Threat Level: green Handler on Duty: Xavier Mertens

SANS ISC: InfoSec Handlers Diary Blog - Internet Storm Center Diary 2007-04-08 InfoSec Handlers Diary Blog


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exe malware spammed under "Missile War" subjects

Published: 2007-04-08
Last Updated: 2007-04-09 07:29:17 UTC
by Daniel Wesemann (Version: 5)
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If you're still not blocking EXEs on your email gateway, chances are your users are getting flooded by the latest scam at the moment. We're receiving reports of a "movie.exe" 95c563731b7828d6e98eae81ee08869f making the rounds, attached to emails with very "clickable" subject lines like "USA Just Have Started World War III" / "Missle Strike: The USA kills more then 20000 Iranian citizens" / "Israel Just Have Started World War III" / "USA Missile Strike: Iran War just have started".  You get the drift - the kind of friendly headlines you would expect to get on a peaceful Easter sunday.   AV coverage is nonexistent at this time, so be careful. Thanks to Mike for submitting the first sample of this critter!

Update 2000 UTC: Filenames "video.exe", "click here.exe", "clickme.exe", "readme.exe" and "read more.exe" are also used, and occasionally it is neither the USA nor Israel, but Iran who has started World War III. Lovely.
Other MD5: 4a32764f9165980e255a80ee63edf402 (Thanks, Ariel!)  and several other MD5 sums (19 and counting as of 0500 UTC)

Update 0500 UTC: AV coverage starting to become available:  W32/Tibs.ET@mm (Fortinet), Email-Worm.W32.Zhelatin.cq , (Kaspersky/F-Secure), W32.Dref.AF (Sophos), and Trojan.Small-1604(Clamav).  Of course also worth mentioning is Symantec, who (likely by sheer luck :) caught it early on, by detecting the packer: Trojan.Packed.13.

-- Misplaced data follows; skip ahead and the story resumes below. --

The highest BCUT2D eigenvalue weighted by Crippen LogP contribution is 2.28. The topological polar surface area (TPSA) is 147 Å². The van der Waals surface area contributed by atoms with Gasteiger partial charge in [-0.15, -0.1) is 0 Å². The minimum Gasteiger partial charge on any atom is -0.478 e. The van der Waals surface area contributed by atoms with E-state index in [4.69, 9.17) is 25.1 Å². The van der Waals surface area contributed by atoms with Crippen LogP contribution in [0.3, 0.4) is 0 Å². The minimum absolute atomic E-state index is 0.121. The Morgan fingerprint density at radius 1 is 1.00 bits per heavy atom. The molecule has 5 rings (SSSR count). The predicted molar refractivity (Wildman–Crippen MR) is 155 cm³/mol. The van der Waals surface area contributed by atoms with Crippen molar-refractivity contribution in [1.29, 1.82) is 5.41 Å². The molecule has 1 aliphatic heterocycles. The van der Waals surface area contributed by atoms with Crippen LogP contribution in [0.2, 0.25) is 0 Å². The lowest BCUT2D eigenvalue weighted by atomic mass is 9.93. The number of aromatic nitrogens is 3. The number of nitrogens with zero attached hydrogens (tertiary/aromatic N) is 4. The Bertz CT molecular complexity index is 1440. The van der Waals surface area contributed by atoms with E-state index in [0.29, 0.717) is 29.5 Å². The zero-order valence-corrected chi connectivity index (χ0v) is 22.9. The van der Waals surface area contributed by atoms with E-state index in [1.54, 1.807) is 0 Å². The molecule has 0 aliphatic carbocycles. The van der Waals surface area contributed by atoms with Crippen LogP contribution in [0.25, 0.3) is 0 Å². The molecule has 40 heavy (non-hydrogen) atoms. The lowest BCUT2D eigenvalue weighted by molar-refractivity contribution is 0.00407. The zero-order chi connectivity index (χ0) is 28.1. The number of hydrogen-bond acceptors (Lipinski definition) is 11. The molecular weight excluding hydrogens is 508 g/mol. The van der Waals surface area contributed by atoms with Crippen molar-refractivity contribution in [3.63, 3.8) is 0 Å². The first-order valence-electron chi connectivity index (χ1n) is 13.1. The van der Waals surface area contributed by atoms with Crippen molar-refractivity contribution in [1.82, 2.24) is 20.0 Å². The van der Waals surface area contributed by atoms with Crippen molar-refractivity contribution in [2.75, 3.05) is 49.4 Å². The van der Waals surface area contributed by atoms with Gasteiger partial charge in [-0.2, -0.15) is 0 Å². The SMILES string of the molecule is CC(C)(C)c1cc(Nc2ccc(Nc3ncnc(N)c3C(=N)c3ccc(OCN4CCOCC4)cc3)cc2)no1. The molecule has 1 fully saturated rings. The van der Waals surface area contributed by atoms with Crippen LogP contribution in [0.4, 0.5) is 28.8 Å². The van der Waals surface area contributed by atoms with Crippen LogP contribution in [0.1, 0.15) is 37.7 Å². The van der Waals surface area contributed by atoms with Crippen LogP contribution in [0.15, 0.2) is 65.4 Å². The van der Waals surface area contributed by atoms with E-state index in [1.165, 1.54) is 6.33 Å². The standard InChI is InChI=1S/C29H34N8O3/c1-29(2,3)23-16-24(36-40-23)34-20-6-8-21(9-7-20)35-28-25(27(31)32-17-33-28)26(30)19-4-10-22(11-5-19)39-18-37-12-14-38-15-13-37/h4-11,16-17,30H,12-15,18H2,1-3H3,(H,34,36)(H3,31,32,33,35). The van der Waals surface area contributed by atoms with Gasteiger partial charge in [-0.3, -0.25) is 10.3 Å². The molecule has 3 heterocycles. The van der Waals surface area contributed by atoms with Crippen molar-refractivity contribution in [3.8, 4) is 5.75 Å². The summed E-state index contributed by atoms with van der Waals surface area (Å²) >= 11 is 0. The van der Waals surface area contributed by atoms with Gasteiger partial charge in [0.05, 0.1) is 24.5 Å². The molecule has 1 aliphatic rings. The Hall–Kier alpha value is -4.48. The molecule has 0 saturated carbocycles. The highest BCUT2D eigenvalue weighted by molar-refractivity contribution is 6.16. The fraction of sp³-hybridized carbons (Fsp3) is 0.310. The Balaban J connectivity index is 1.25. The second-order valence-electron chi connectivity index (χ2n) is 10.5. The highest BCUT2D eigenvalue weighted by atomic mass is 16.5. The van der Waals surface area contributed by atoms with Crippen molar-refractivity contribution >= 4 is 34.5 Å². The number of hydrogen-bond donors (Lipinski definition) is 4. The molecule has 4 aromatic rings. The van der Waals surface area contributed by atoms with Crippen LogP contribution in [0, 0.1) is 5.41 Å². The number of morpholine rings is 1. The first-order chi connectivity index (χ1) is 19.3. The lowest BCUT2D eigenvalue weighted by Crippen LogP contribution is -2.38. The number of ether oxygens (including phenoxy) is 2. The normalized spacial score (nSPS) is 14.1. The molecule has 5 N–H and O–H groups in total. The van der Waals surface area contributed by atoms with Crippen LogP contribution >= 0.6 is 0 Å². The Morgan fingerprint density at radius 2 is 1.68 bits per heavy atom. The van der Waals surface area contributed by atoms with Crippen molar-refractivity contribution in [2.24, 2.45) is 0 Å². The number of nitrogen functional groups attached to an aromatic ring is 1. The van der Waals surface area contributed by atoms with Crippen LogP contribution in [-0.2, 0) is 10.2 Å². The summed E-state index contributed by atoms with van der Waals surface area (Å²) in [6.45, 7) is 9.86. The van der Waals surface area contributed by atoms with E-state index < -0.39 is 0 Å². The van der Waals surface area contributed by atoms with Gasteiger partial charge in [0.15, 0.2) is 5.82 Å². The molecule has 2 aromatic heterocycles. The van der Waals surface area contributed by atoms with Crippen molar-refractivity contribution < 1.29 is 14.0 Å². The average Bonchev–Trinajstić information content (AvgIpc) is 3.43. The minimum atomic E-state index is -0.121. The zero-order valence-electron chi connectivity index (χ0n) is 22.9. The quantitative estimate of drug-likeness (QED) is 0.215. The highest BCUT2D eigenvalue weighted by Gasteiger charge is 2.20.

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Not so funny.php

Published: 2007-04-08
Last Updated: 2007-04-08 16:29:01 UTC
by Daniel Wesemann (Version: 1)
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With all the malware and exploit files around, I find it frequently hard to remember some specific attack. But when today while analyzing a suspicious site I came across an exploit which tried to download a binary called "funny.php", it sure felt enough like a glitch in the matrix to make me look back through my logs. And indeed, there's been another funny.php, from the same server in Malaysia, almost a month ago. And another, five days ago from a server in Germany. The EXEs the exploit tries to retrieve varies (of course) but the exploit pattern is always the same.

The first file, commonly included per IFRAME, contains a file part named "in.php?adv=1". This file contains an encoded blob of JavaScript, which is not reliably detected by AV (from the scanners I have at hand to verify, only Kaspersky, FSecure and McAfee seem to recognize it at all). Once manually decoded, AV detection improves somewhat, but is still leaky. The decoded blob reveals a bunch of "friendly" little code snippets:

1. Exploit-Byteverify (a quite wizened Java exploit)
2. An Exploit for MS06-014, with the code lifted almost in verbatim off the corresponding Metasploit Module
3. A copy of the MS06-057 WebViewFolderIcon.SetSlice exploit, artfully rendered to avoid detection

If either of these is successful, the exploit downloads and runs the mentioned "funny.php?adv=1" files, which invariably turn out to be Trojan Downloaders or worse. The funny.php thingies are apparently refreshed frequently enough to keep AV coverage low to nonexistent.

While the three exploits are not at all lethal on a well patched PC, the prevalence and endurance of these not-so-funny PHPs suggests that there are still far too many PCs out there that fall for this sort of attack. We have informed the two affected ISPs in Germany and Malaysia, lets see who has staff on duty on an Easter weekend...
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